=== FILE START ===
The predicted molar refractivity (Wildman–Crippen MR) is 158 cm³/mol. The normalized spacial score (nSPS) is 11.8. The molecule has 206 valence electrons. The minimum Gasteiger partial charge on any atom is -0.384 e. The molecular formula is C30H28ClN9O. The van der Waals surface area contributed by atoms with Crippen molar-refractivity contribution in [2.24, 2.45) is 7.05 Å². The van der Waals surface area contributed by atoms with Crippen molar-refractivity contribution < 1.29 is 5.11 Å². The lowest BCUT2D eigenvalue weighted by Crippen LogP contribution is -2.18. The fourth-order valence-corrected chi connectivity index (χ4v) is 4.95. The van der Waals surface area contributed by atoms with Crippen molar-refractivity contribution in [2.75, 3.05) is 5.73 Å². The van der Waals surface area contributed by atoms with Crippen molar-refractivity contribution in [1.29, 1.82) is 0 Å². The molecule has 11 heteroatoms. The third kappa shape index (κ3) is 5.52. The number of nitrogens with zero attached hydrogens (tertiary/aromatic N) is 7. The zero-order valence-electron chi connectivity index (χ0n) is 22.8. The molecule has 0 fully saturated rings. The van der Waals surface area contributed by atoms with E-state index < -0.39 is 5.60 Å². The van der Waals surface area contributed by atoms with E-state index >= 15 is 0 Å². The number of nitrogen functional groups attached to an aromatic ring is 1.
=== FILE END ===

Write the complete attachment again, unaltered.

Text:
The predicted molar refractivity (Wildman–Crippen MR) is 158 cm³/mol. The normalized spacial score (nSPS) is 11.8. The molecule has 206 valence electrons. The minimum Gasteiger partial charge on any atom is -0.384 e. The molecular formula is C30H28ClN9O. The van der Waals surface area contributed by atoms with Crippen molar-refractivity contribution in [2.24, 2.45) is 7.05 Å². The van der Waals surface area contributed by atoms with Crippen molar-refractivity contribution < 1.29 is 5.11 Å². The lowest BCUT2D eigenvalue weighted by Crippen LogP contribution is -2.18. The fourth-order valence-corrected chi connectivity index (χ4v) is 4.95. The van der Waals surface area contributed by atoms with Crippen molar-refractivity contribution in [2.75, 3.05) is 5.73 Å². The van der Waals surface area contributed by atoms with Crippen molar-refractivity contribution in [1.29, 1.82) is 0 Å². The molecule has 11 heteroatoms. The third kappa shape index (κ3) is 5.52. The number of nitrogens with zero attached hydrogens (tertiary/aromatic N) is 7. The zero-order valence-electron chi connectivity index (χ0n) is 22.8. The molecule has 0 fully saturated rings. The van der Waals surface area contributed by atoms with E-state index < -0.39 is 5.60 Å². The van der Waals surface area contributed by atoms with E-state index >= 15 is 0 Å². The number of nitrogen functional groups attached to an aromatic ring is 1.